conditions of service’, The Times (12 January
2 Dale Report, appendix E, table A.
3 M. Gorsky, J. Mohan and M. Powell, ‘The financial health of voluntary hospitals in interwar Britain’, EconomicHistory Review, 55:3 (2002), 533–57.
4 King Edward’s Hospital Fund for London, Memorandum on the Supervision
of Nurses’ Health, p. 1
6 CRO, HC1/1/1/18, CLAVC minutes, 25 November 1918, p. 312.
7 Sandhurst Report, p. 318; RLH, LH/A/17/49, Report of the House Committee
on the Allegations which Have Been Recently Made against the Nursing
Britain’, EconomicHistory Review , 55:3 (2002),
Consultative Council on Medical and Allied Services,
‘Interim Report on the Future Provision of Medical and Allied
Services’ (London: Ministry of Health, 1920), p. 5.
The impact of the First World War on the 1918–19 influenza pandemic in Ulster
Belfast News-Letter (11 June 1918),
p. 3; Northern Whig (21 June 1918), p. 2; County Down
Spectator (29 June 1918), p. 3.
J. Winter, ‘The impact of the First
World War on civilian health in Britain’, EconomicHistory Review , 30:3 (August 1977
had fully utilised established procedures for resolving
workplace conflicts and grievances. Thus emerged political concern about
the incidence and impact of unofficial and unconstitutional strikes during
the 1960s, which resulted in the 1965–68 Royal Commission on Trade
Unions and Employers’ Associations, and the subsequent proposals of
industrial relations legislation enshrined the 1969 White Paper In Place
1 Both relative to early periods of Britisheconomichistory, and in comparison
to the recent/current economic performance of other advanced
economic history in the early twentieth century, see P.R. Schofield, ‘Britisheconomichistory, c.1880–c.1930’, in P. Lambert and P.R. Schofield, eds, Making history: an introduction to the history and practices of a discipline (London: Routledge, 2004), pp. 65–77.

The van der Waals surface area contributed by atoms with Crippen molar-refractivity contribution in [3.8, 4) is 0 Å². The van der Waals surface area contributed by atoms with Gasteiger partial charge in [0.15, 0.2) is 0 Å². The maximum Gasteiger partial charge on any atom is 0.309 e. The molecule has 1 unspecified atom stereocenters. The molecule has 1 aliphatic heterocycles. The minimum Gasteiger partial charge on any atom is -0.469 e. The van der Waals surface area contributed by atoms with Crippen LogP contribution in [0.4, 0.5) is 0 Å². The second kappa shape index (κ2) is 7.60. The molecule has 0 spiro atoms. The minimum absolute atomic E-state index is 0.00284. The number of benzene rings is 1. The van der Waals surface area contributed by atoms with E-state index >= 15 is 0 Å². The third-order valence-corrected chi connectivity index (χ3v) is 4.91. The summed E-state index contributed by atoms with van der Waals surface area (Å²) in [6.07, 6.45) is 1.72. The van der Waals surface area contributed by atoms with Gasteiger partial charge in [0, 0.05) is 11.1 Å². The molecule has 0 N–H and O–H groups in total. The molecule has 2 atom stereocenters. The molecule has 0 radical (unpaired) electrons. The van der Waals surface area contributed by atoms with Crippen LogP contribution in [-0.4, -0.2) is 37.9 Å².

9 R.H. Tawney, The agrarian problem in the sixteenth century (Oxford: Longmans, 1912).
10 H.L. Gray, ‘The commutation of villein services in England before the Black Death’, English Historical Review 116 (1914); T.W. Page, The end of villeinage in
the Formation of a Great Industrial City 1801–1921 (Dublin: Nonsuch, 2009), chaps 3, 5. For the wider background see F. M. L. Thompson, ‘Social control in Victorian Britain’, EconomicHistory Review , 34:2 (1981), 189–208.
29 For a fuller discussion see S. J. Connolly, ‘Religion and society’, in Liam Kennedy and Philip Ollerenshaw (eds), Ulster since 1600: Politics, Economy and Society (Oxford: Oxford University Press, 2013), pp. 74–89.
30 Neal Garnham, Association Football and Society in Pre-Partition Ireland
being substantively to position
economies in this variegated context. While Dale (2011) has traced the origins of
the embeddedness concept to extended engagements with Thurnwald, Tönnies and
Marx, Block (2001: xxiv) has ventured that ‘it seems plausible that Polanyi drew
the metaphor from coal mining’, following his extensive work on Britisheconomichistory during the 1930s. In this vein, Ilona Duczynska Polanyi would recall that
‘stronger than any intellectual influence was the trauma which was England’, and
what would prove to be her husband’s auspicious